Really, what is it about these framed structures over our eyes that elevates our style, our cool-factor, our panache or whatever you want to call it, tenfold? These 10 iconic sunglasses have a decorated history in film and are often the finishing touch that turns ordinary characters into unforgettable ones. The Ray Ban Wayfarer and Aviators are here as well as the Matrix and Terminator sunglasses. Iconic sunglasses can maketh the man and none more so than the following.
Of course. But you already knew this would kick off our list, right? The Wayfarers were born in 1952 and have remained timeless ever since. An icon from every era has been seen wearing these. From James Dean to Muhammed Ali too, erm, Kanye West. And while it’s painfully difficult to single out one film where these effortlessly cool frames take centre stage, we’re going to have to put our hand up and say The Blues Brothers on this one. Special mention goes to Tom Cruise in Risky Business and Anthony Michael Hall in The Breakfast Club.
Blinde Design Matrix
Thought the iconic sunglasses from the Matrix trilogy were made by one of the main sunglass powerhouses? Think again. NY-based cult brand, Blinde Eyewear were the ones tasked with designing frames for Neo and co, beating off stiff competition from Ray-Ban and Arnette to become a part of film history in 1999. Only a limited run of the signature glasses were sold in 2003 in Australia, coinciding with the release of The Matrix Reloaded. To all super fans who managed to score these glasses back then: what if I told you they didn’t actually help you dodge bullets? .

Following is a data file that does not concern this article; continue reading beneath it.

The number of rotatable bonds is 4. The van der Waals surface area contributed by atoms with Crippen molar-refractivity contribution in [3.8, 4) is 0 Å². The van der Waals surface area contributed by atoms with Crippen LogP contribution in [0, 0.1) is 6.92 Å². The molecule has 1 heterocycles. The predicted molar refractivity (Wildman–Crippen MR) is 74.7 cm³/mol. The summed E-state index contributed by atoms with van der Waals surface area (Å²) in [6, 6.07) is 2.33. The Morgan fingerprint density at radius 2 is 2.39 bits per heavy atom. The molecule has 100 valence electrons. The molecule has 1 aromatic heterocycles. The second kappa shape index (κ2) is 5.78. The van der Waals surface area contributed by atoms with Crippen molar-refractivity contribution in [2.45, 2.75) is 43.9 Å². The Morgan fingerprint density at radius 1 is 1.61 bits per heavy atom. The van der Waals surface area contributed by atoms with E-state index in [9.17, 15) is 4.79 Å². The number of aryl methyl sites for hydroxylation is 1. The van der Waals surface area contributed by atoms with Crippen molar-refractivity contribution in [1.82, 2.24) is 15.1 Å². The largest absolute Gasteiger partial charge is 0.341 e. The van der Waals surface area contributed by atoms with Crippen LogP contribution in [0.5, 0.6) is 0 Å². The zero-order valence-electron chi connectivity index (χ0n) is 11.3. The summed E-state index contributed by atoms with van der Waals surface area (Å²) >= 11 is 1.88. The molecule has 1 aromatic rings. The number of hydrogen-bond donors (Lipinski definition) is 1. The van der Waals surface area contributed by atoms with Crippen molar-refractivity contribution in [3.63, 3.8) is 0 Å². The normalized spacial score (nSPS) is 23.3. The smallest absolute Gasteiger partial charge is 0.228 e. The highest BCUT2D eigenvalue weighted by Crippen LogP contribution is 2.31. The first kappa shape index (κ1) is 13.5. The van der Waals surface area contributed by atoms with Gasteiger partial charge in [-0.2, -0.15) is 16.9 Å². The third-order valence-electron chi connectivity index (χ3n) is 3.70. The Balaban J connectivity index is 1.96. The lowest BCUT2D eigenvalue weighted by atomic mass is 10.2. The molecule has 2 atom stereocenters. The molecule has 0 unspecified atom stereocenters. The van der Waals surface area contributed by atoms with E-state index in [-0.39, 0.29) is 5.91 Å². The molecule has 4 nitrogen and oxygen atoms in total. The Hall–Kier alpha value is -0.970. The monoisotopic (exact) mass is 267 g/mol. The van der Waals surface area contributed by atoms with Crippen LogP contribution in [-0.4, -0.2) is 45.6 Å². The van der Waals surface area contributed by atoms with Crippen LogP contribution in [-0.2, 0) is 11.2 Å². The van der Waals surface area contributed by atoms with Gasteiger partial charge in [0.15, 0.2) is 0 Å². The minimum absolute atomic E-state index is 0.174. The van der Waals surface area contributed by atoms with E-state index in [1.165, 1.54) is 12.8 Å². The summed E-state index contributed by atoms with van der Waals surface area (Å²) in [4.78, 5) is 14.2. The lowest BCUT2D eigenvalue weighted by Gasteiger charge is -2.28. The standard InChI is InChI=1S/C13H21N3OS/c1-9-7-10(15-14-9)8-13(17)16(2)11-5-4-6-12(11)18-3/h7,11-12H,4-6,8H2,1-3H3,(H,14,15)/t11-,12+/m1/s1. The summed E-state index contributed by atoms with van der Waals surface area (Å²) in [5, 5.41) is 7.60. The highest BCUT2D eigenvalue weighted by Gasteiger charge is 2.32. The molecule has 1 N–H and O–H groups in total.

Oliver Peoples O’Malley
Okay, you got us. These aren’t really “sunglasses”, although, to our credit, Californian brand Oliver Peoples do make a sunglasses version of the famous O’Malley frame, worn by the Valentino suit-wearing yuppie, Patrick Bateman in American Psycho. Thanks to Patrick’s “penchant for Oliver Peoples glasses”, these have become the most recognisable model from the artisanal brand, typifying the Wall Street look of the 1980s.
Presenting another style by the perennially cool Ray-Ban, the Clubmasters have stood the test of time, and have actually enjoyed quite the resurgence in the last few years as the frames of choice for fashionable Instagrammers. The browline style, as it is traditionally known, came into the public as early as the 1940s, but it was Ray-Ban that immortalised the frame in the 1980s, enjoying widespread popularity ever since. Like its brother the Wayfarers, the Clubmasters have shown up numerous times in cinema, none more memorable than the beret-wearing, quick-witted Ferris Bueller in Ferris Bueller’s Day Off. Honourable mentions go to Mr Tim Roth in Tarantino’s Reservoir Dogs.
Shuron Ronsir Zyl Clip On
Here are frames worn by a man so synonymous with the idea of iconic sunglasses, it would be a crime to not mention him in this list. Jack Nicholson is the only exception to the rule of not wearing sunglasses indoors: be it at the Oscars, or chilling court-side at the Lakers. In Dennis Hopper’s 1969 classic, Easy Rider, Nicholson’s George Hanson sports a scene-stealing browline frame with clip-on shades from South Carolina brand, Shuron. Predating Ray-Ban’s Clubmaster frame by almost 35 years, the Shuron Ronsir went on to appear on the nose of Kevin Costner in JFK and more recently on Jake Gyllenhaal in Nightcrawler.